The two hit it off, and Dillard deferred divinity school for a year to continue working with Wilder. She says their rapport is based on a mutual fascination with politics and a similar sense of humor that makes it easy for them to communicate.

"He's never patronized me," Dillard said. "I respect his mind.

"I love sitting around and listening to him . . . . You've given him a piece of information, he immediately sees the implications of that, the nuances."

At the end of the extended internship, Dillard went back to school. But after a year at Yale, Wilder urged her to return to work on his campaign for governor as press secretary.

Dillard was ripe for the offer. The professor she had hoped to study under died suddenly of a heart attack. Dillard chose instead to devote her energies to Wilder, the man she calls "my greatest teacher, there's no doubt about that."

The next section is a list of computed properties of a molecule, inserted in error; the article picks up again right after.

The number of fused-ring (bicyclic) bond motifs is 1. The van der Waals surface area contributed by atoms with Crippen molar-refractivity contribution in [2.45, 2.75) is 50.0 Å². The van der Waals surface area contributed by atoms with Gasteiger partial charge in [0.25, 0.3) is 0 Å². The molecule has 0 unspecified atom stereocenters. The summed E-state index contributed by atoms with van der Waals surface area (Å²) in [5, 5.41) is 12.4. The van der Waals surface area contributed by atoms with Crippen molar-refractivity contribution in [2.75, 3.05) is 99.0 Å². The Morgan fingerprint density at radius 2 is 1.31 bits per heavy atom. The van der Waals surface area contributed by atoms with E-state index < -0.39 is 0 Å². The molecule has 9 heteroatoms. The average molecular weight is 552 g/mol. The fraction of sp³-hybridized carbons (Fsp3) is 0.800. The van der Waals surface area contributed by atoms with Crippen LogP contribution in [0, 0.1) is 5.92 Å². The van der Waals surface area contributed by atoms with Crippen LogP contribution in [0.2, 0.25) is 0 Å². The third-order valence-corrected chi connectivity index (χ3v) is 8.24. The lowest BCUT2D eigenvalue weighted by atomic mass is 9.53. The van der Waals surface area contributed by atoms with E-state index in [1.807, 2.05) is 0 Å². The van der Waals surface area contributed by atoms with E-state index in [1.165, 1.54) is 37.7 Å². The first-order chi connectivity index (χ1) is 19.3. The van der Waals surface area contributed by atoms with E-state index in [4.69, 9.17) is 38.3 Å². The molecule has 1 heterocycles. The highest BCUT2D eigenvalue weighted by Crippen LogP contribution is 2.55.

What a difference a few years makes. As a conservative youth -- "I've definitely changed my political stripes," she says -- Dillard regarded Wilder, then representing Richmond in the state Senate, as an opportunist and a "publicity hound."

Dwight C. Holton -- another of the young staffers who worked on the Wilder campaign, took jobs in government and call themselves the "Children's Crusade" -- says Dillard "is probably one of the governor's closest friends."

Wilder's campaign consultant, Frank Greer, recalls cringing when he learned that the candidate's press secretary was only 23 years old. But he said Dillard's natural flair for politics in the race against Republican J. Marshall Coleman quickly changed his view. "She's got a remarkable toughness," said Greer.

On the wall of her office today, there is a framed newspaper article with the headline, "Wilder's Press Secretary Calls Coleman a Liar."

"She's a battler," agreed Wilder's Chief of Staff J.T. Shropshire. "She's young, but she's a workaholic, a loyalist extraordinaire. The governor likes that."